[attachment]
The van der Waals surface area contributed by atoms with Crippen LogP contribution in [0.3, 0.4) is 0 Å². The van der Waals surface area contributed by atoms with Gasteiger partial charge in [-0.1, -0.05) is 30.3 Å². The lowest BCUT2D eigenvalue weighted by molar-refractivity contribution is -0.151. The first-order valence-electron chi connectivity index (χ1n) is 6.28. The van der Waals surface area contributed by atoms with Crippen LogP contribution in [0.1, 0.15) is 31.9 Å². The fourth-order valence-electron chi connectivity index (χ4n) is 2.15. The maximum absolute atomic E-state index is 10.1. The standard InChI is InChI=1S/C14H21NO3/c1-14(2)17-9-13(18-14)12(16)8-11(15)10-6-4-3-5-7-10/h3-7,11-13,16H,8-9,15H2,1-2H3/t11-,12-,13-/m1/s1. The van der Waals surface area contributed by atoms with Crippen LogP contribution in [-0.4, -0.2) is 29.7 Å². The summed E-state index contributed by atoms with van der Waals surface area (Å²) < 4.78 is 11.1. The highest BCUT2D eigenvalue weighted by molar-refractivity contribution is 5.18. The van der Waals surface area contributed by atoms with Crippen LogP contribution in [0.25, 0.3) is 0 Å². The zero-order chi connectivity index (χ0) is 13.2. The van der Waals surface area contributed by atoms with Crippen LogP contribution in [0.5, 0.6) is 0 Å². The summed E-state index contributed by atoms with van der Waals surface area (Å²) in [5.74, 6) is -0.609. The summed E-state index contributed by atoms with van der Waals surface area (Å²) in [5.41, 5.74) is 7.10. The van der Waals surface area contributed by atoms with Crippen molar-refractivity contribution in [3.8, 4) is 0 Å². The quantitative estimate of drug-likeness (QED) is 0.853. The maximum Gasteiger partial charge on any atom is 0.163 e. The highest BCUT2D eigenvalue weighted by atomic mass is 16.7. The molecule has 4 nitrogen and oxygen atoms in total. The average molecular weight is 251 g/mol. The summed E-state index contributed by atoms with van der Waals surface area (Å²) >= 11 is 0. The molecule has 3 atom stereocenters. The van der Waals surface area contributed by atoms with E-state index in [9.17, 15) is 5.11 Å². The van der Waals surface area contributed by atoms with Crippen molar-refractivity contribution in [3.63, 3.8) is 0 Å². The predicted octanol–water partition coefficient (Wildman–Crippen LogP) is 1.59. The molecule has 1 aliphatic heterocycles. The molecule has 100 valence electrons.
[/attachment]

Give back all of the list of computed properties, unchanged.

The van der Waals surface area contributed by atoms with Crippen LogP contribution in [0.3, 0.4) is 0 Å². The van der Waals surface area contributed by atoms with Gasteiger partial charge in [-0.1, -0.05) is 30.3 Å². The lowest BCUT2D eigenvalue weighted by molar-refractivity contribution is -0.151. The first-order valence-electron chi connectivity index (χ1n) is 6.28. The van der Waals surface area contributed by atoms with Crippen LogP contribution in [0.1, 0.15) is 31.9 Å². The fourth-order valence-electron chi connectivity index (χ4n) is 2.15. The maximum absolute atomic E-state index is 10.1. The standard InChI is InChI=1S/C14H21NO3/c1-14(2)17-9-13(18-14)12(16)8-11(15)10-6-4-3-5-7-10/h3-7,11-13,16H,8-9,15H2,1-2H3/t11-,12-,13-/m1/s1. The van der Waals surface area contributed by atoms with Crippen LogP contribution in [-0.4, -0.2) is 29.7 Å². The summed E-state index contributed by atoms with van der Waals surface area (Å²) < 4.78 is 11.1. The highest BCUT2D eigenvalue weighted by molar-refractivity contribution is 5.18. The van der Waals surface area contributed by atoms with Crippen LogP contribution in [0.25, 0.3) is 0 Å². The zero-order chi connectivity index (χ0) is 13.2. The van der Waals surface area contributed by atoms with Crippen LogP contribution in [0.5, 0.6) is 0 Å². The summed E-state index contributed by atoms with van der Waals surface area (Å²) in [5.74, 6) is -0.609. The summed E-state index contributed by atoms with van der Waals surface area (Å²) in [5.41, 5.74) is 7.10. The van der Waals surface area contributed by atoms with Crippen molar-refractivity contribution in [3.8, 4) is 0 Å². The quantitative estimate of drug-likeness (QED) is 0.853. The maximum Gasteiger partial charge on any atom is 0.163 e. The highest BCUT2D eigenvalue weighted by atomic mass is 16.7. The molecule has 4 nitrogen and oxygen atoms in total. The average molecular weight is 251 g/mol. The summed E-state index contributed by atoms with van der Waals surface area (Å²) >= 11 is 0. The molecule has 3 atom stereocenters. The van der Waals surface area contributed by atoms with E-state index in [9.17, 15) is 5.11 Å². The van der Waals surface area contributed by atoms with Crippen molar-refractivity contribution in [3.63, 3.8) is 0 Å². The predicted octanol–water partition coefficient (Wildman–Crippen LogP) is 1.59. The molecule has 1 aliphatic heterocycles. The molecule has 100 valence electrons.